University of Wisconsin Digital Collections
Link to University of Wisconsin Digital Collections
Link to University of Wisconsin Digital Collections
The State of Wisconsin Collection

Page View

Wisconsin State Agricultural Society / Transactions of the Wisconsin State Agricultural Society, including the proceedings of the state agricultural convention held in February, 1885, together with other practical papers
Vol. XXIII (1885)

Exhibition of 1884,   pp. 41-47


Page 41

41 
EXHIBITION OF 1881-OPENING ADDRESS. 
Notwithstanding, then.9- the small amount of nitrogen in 
the cereals, they are among those plants most benefited by 
nitrogenous manures. Now the clovers and all the legu- 
minous plants possess the property of containing a great 
amount of nitrogen; at least twice as much as do the cereals; 
the amount of potash and lime in these plants is also very 
great. The oxygen in the atmosphere, oxydizing these leg- 
uminous plants, both root and su'rface growths, changes the 
nitrogen into nitric aeid, which again, uniting with bases 
in the soil, forms nitrates, which are readily soluble, and 
are the direct food of'the cereals. In land which has ordi- 
nary fertility resulting from reasonable application of barn-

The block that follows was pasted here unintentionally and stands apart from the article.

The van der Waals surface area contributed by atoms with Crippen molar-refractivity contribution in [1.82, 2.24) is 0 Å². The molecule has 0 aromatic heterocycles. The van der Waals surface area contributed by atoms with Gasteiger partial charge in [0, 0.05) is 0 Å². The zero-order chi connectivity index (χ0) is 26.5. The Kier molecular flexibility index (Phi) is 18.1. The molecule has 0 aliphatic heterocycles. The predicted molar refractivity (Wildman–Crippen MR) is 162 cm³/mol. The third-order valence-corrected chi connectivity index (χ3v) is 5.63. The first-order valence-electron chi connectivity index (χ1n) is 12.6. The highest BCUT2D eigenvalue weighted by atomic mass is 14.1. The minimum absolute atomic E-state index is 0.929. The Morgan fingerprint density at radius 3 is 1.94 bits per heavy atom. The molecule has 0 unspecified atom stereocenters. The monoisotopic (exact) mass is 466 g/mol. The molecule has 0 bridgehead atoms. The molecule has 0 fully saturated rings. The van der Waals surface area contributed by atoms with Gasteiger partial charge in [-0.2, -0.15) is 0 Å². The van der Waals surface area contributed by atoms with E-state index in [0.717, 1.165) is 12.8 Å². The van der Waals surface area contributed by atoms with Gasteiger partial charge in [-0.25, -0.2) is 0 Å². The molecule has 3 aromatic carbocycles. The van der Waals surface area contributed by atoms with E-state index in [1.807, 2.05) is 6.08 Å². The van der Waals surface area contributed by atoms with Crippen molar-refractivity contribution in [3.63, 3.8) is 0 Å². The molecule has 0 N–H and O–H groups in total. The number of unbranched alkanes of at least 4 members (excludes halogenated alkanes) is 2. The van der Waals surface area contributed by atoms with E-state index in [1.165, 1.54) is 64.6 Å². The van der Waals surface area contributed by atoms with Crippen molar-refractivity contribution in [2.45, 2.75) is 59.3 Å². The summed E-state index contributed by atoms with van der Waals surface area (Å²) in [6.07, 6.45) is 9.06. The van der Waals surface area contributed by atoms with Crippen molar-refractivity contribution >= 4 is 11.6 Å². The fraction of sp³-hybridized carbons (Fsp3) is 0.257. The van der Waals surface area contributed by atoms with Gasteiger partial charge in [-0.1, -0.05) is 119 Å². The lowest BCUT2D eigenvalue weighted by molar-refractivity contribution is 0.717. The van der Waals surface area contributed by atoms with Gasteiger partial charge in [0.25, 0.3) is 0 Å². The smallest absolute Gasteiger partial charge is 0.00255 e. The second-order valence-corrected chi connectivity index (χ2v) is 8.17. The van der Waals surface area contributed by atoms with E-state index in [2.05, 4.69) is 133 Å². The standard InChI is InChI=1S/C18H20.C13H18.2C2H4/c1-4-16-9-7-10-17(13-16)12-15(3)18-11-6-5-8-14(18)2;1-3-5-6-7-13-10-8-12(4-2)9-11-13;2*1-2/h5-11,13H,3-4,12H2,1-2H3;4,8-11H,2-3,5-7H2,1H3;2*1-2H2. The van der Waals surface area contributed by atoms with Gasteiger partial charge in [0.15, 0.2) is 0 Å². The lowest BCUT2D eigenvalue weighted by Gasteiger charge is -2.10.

yard manures, the supply of plant-food is large, and a. 
luxuriant growth may usually be obtained by supplementing- 
the elements usually found in the soil by a few speeifie ele- 
ments in small quantities for partieular crops in their order 
of rotation. Thus the cereals may need a special application 
of nitrate of sodium, and superphosphate, and then a full 
crop of either barley, wheat or oats may confidently be ex- 
peeted. In like manner the use of nitrate of sodium alone, 
will produee a full erop of mangels; superphosphate alone,- 
a full crop of turnips, when the season is favorable; ancl po- 
tassiƤm salts alone will produee a most benefleial effect on 
pastures and the clovers. It is not the intention of this ad-- 
dress to teach the 
SCIENCE OF, AGRICULTURE. 
My objeet is to present in a brief and simple way, the re- 
lation of seience to practice, and to give a few illustrations 
of this relatioĆ¼., hoping that by such means, the majority of 
us may more clearly see the great need of knowledge as the 
ground and promise of prosperity. Let us now occupy our- 
selves for a few min'utes with the subjeet.of under-draining 
The first and most direct effeet is the removal of surplus 
water from the soil. The presence of this water in wet sea- 
sons and especially in heavy soils, is a most serious hindrance 
to the growth of vegetation; with the water line lowered, 
Wou may expeet a full erop, when otherwise you would have 
a very small return. All good influenc-es stop at the water 


Go up to Top of Page